New American Standard Bible
"Do not handle, do not taste, do not touch!"
King James Bible
(Touch not; taste not; handle not;
Darby Bible Translation
Do not handle, do not taste, do not touch,
World English Bible
"Don't handle, nor taste, nor touch"
Young's Literal Translation
-- thou mayest not touch, nor taste, nor handle --
Colossians 2:21 Parallel
CommentaryBarnes' Notes on the Bible
Tough not; taste not; handle not - These words seem intended as a specimen of the kind of ordinances which the apostle refers to, or an imitation of the language of the Jewish teachers in regard to various kinds of food and drink. "Why are ye subject to ordinances of various kinds, such as this - Touch not, taste not, handle not?" That is, such as prohibit you from even touching certain kinds of food, or tasting certain kinds of drink, or handling certain prohibited things. The rapid succession of the words here, without any connecting particle, is supposed to denote the eagerness of the persons who imposed this injunction, and their earnestness in warning others from contaminating themselves with the prohibited things. Many injunctions of this kind are found in the writings of the Jewish rabbis; and the ancient Jewish sect of the Essenes (Notes, Matthew 3:7) abounded in precepts of this kind.
See Schoetgen, and Pict. Bib. in loc. "They allowed themselves no food that was pleasant to the taste, but ate dry, coarse bread, and drank only water. Many of them ate nothing until sunset, and, if anyone touched them who did not belong to their sect, they washed themselves as if they had been most deeply defiled. Perhaps there was at Colossae a society of this kind, as there were in many other places out of Judea; and, if there was, it is not improbable that many Christians imitated them in the uniqueness of their rules and observances;" compare Jenning's Jew. Ant. i. 471, and Ros. Alt. u. neu. Morgenland, in loc. If this be the correct interpretation, then these are not the words of the apostle, forbidding Christians to have anything to do with these ordinances, but are introduced as a specimen of the manner in which they who enjoined the observance of those ordinances pressed the subject on others.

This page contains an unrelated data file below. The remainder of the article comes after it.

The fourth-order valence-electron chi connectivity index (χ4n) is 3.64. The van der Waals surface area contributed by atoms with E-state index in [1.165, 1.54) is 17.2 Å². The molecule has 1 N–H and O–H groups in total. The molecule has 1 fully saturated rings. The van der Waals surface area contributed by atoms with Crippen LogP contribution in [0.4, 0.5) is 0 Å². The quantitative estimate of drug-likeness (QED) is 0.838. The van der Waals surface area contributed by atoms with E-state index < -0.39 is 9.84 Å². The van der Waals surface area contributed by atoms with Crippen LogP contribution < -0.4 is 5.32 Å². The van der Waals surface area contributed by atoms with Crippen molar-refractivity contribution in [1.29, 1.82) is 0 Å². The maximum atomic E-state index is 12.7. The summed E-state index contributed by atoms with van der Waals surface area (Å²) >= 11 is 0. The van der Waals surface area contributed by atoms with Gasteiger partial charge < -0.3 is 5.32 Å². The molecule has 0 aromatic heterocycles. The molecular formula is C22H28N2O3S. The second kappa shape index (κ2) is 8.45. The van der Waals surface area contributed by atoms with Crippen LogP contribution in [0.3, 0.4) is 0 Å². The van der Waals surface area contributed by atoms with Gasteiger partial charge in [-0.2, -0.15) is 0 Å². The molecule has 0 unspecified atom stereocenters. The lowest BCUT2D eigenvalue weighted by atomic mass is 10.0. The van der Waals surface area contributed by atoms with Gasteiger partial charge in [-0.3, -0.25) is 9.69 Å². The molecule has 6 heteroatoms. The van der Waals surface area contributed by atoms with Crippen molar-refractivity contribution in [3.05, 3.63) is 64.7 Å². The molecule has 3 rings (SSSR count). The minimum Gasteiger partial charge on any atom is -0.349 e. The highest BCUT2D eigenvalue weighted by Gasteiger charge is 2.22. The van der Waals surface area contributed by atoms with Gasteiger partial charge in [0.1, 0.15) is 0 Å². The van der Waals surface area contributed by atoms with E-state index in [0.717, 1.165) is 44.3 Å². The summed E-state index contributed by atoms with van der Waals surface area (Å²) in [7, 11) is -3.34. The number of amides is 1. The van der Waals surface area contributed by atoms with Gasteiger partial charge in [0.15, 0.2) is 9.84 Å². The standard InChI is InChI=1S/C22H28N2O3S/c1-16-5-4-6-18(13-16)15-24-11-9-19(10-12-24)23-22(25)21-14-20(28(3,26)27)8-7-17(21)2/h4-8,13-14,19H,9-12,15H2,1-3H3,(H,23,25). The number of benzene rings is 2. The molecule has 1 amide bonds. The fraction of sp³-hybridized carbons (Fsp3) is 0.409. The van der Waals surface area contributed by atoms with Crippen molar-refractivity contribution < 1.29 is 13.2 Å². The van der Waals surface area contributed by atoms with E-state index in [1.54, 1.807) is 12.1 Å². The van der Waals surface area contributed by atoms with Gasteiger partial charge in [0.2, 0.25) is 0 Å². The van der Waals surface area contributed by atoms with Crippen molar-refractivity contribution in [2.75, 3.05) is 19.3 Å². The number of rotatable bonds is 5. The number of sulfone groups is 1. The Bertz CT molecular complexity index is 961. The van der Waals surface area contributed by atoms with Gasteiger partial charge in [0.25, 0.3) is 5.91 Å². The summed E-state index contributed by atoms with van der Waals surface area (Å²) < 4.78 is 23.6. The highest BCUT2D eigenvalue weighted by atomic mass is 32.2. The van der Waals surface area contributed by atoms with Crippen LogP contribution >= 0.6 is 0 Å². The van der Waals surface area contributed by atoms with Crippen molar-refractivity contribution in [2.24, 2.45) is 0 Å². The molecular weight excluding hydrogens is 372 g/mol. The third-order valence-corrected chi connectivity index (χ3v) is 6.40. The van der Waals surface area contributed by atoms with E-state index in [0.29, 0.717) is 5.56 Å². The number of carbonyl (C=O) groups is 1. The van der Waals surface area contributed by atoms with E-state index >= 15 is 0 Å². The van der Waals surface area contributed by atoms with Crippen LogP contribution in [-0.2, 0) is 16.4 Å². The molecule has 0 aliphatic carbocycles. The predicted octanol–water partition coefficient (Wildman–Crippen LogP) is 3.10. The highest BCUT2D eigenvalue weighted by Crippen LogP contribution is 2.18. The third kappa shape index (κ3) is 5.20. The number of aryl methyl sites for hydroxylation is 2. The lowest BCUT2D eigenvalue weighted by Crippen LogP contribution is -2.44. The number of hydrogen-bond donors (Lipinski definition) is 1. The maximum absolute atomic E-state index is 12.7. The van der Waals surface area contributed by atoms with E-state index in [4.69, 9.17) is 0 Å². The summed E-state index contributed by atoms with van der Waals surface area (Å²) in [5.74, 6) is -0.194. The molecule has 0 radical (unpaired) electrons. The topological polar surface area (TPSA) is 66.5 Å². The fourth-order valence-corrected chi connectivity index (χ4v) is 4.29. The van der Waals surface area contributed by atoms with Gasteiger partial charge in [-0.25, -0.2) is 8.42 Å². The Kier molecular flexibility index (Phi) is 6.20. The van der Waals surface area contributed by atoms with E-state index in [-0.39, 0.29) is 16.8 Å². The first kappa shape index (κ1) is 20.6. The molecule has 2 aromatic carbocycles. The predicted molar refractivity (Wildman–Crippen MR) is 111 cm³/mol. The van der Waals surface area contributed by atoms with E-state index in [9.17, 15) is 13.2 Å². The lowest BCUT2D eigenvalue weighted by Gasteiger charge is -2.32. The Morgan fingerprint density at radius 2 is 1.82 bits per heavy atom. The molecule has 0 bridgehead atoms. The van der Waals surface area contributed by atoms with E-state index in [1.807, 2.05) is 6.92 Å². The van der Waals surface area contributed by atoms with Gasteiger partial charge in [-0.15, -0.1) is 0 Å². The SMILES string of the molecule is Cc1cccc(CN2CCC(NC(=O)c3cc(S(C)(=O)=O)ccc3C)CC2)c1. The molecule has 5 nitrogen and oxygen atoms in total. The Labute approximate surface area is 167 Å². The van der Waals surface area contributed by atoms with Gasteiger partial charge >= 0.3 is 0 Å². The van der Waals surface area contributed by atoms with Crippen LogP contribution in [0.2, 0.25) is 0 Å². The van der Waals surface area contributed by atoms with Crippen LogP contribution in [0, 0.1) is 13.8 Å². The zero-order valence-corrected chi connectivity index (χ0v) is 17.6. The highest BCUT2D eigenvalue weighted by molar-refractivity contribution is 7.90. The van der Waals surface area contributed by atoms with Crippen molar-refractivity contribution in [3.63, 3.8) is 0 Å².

There were certain things which they prohibited, in conformity with what they understood to be the law of Moses; and they were constantly saying, in regard to them, "do not touch them, taste them, handle them." These words are often used as a kind of motto in reference to the use of intoxicating drinks. They express very well what is held by the friends of total abstinence; but it is obvious that they had no such reference as used by the apostle, nor should they be alleged as an authority, or as an argument, in the question about the propriety or impropriety of the use of spirituous liquors. They may as well be employed in reference to anything else as that, and would have no authority in either case. Intoxicating drinks should be abstained from; but the obligation to do it should be made to rest on solid arguments, and not on passages of Scripture like this. This passage could with more plausibility be pressed into the service of the enemies of the total abstinence societies, than into their support; but it really has nothing to do with the subject, one way or the other.
LibraryJanuary 15. "As Ye have Received Christ Jesus So Walk in Him" (Col. Ii. 6).
"As ye have received Christ Jesus so walk in Him" (Col. ii. 6). It is much easier to keep the fire burning than to rekindle it after it has gone out. Let us abide in Him. Let us not have to remove the cinders and ashes from our hearthstones every day and kindle a new flame; but let us keep it burning and never let it expire. Among the ancient Greeks the sacred fire was never allowed to go out; so, in a higher sense, let us keep the heavenly flame aglow upon the altar of the heart. It takes very much …
Rev. A. B. Simpson—Days of Heaven Upon Earth
The Fear which Terminates in the Second Death.
The Assyrian Revival and the Struggle for Syria
St. Basil and St. Gregory of Nazianzum; Council of Constantinople,
If you have died with Christ to the elementary principles of the world, why, as if you were living in the world, do you submit yourself to decrees, such as,
(which all refer to things destined to perish with use)-- in accordance with the commandments and teachings of men?
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